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Researchers identify what drives PARP inhibitor resistance in advanced breast cancer

Proliferating cells in a tumour organoid of triple-negative breast cancer. Image credit: Dr Rebecca Marlow / ICR

Image: Proliferating cells in a tumour organoid of triple-negative breast cancer. Credit: Dr Rebecca Marlow, The Institute of Cancer Research, London.

Researchers at The Institute of Cancer Research, London, have increased our understanding of how a cancer drug called a PARP inhibitor stops working in women with breast cancer that has spread. This research could ultimately help predict who’s more likely to respond to these drugs, and could lead to more effective ways to treat the disease.

PARP inhibitors and drug resistance

PARP inhibitors are a type of targeted therapy that is used to treat breast cancers with a faulty BRCA1 or BRCA2 gene.

Cancer cells with mutations in the BRCA1/2 genes are unable to fix damaged DNA by a process known as homologous recombination, or HR. PARP inhibitors cause a type of DNA damage that only cells with normal forms of BRCA1 and BRCA2 can repair. This means that PARP inhibitors kill cancer cells with BRCA1/2 mutations, but leave normal cells – which are able to fix damaged DNA by HR – relatively unharmed.

Unfortunately, breast cancer cells can sometimes become resistant to PARP inhibitors. Although researchers have previously found multiple ways cancer cells can evade the effects of PARP inhibitors in laboratory experiments, until now it was unclear how PARP inhibitor resistance happens in women with metastatic breast cancer.

Analysing cancer DNA

Professors Andrew Tutt and Chris Lord from the Breast Cancer Now Toby Robins Research Centre at The Institute of Cancer Research (ICR), with colleagues from the sister Research Unit at King’s College London, analysed tumour DNA of 47 people with advanced breast cancer that was or became resistant to PARP inhibitors. Using an advanced technique called ‘ctDNA profiling’, the researchers worked out the sequence of short pieces of DNA produced by cancer cells that have found their way into the bloodstream.

The research, published in Annals of Oncology and funded by Breast Cancer Now, Cancer Research UK, the Breast Cancer Research Foundation and a Marie Sklodowska-Curie Fellowship, found that in 60 per cent of women with PARP inhibitor resistance, the DNA sequence of the faulty BRCA gene had changed so that the gene could work again. These new ‘reversion’ mutations restore the function of the proteins that BRCA1 or BRCA2 genes make, meaning that the cancer cells could survive the effects of PARP inhibitors.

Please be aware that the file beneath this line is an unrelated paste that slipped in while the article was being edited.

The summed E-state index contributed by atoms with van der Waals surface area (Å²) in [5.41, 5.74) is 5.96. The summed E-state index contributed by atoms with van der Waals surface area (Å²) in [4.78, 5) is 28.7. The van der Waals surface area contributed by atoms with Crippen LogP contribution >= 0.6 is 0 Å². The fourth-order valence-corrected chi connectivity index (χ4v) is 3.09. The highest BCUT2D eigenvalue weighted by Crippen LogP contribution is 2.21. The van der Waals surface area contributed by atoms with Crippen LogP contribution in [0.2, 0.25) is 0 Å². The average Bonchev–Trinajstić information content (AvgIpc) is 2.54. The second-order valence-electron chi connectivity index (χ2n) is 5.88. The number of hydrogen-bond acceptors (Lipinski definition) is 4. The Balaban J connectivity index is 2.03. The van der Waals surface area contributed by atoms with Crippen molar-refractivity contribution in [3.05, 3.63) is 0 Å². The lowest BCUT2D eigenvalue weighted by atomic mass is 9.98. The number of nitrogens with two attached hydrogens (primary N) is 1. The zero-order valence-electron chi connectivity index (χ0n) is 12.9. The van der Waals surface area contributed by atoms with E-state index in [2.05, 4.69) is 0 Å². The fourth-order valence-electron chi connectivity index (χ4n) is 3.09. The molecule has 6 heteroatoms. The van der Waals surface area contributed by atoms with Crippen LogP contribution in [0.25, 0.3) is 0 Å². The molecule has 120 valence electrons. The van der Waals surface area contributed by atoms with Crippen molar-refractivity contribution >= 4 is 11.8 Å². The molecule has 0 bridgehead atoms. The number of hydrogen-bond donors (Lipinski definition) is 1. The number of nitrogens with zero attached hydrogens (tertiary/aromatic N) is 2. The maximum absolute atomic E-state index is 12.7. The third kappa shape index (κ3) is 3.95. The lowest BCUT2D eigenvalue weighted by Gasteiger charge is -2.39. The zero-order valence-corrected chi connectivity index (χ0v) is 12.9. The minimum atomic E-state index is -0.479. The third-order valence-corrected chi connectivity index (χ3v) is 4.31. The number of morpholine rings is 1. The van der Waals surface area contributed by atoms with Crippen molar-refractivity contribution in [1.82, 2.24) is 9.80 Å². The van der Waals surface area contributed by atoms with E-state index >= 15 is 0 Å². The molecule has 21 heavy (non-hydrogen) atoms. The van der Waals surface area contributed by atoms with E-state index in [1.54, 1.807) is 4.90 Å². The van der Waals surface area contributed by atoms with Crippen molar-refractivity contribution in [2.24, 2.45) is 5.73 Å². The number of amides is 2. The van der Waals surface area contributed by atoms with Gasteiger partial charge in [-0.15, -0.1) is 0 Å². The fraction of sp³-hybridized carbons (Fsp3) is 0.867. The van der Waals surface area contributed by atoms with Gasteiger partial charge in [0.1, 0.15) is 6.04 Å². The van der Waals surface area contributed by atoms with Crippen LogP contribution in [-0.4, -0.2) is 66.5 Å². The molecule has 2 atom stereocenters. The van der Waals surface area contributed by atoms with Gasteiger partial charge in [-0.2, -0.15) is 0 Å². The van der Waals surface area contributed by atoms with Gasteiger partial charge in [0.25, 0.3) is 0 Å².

The team also found that some women with PARP inhibitor resistance had changes to other genes known to stop PARP inhibitors from working, such as changes in a gene called TP53BP1, and that these and the BRCA gene reversions could both occur in the same patient. This finding could inform the design of future trials for treatments to overcome PARP inhibitor resistance.

Looking ahead

The team also noticed that the disease progressed much quicker in people whose cancer showed signs of BRCA1/2 gene reversions before starting treatment. In the future, this information could potentially help inform treatment decisions – giving these patients alternative treatments before their cancer progresses.

Professors Tutt and Lord hope that by understanding what causes PARP inhibitor resistance, they could eventually identify better ways of treating breast cancer – work that has already started in their laboratory.

Professor Andrew Tutt, Professor of Breast Oncology and Director of the Breast Cancer Now Toby Robins Research Centre at The Institute of Cancer Research, London, and the Breast Cancer Now Research Unit at Kings College London, said:

“The discovery that PARP inhibitors could have benefit for BRCA-mutated cancers – which was made here at the ICR – has had a monumental impact on patients’ lives. However, we know there’s more work to be done as some people develop resistance to the drugs and sadly see their cancer progress. Our research has uncovered clues as to why that may be, and we hope to use this knowledge to develop tests that can detect who is at greatest risk of becoming resistant to PARP inhibitor treatment, develop new treatments to tackle resistance – and take action before their breast cancer progresses.”


breast cancer PARP inhibitors BRCA Chris Lord Breast Cancer Now Cancer Research UK andrew tutt drug resistance parp inhibitor resistance
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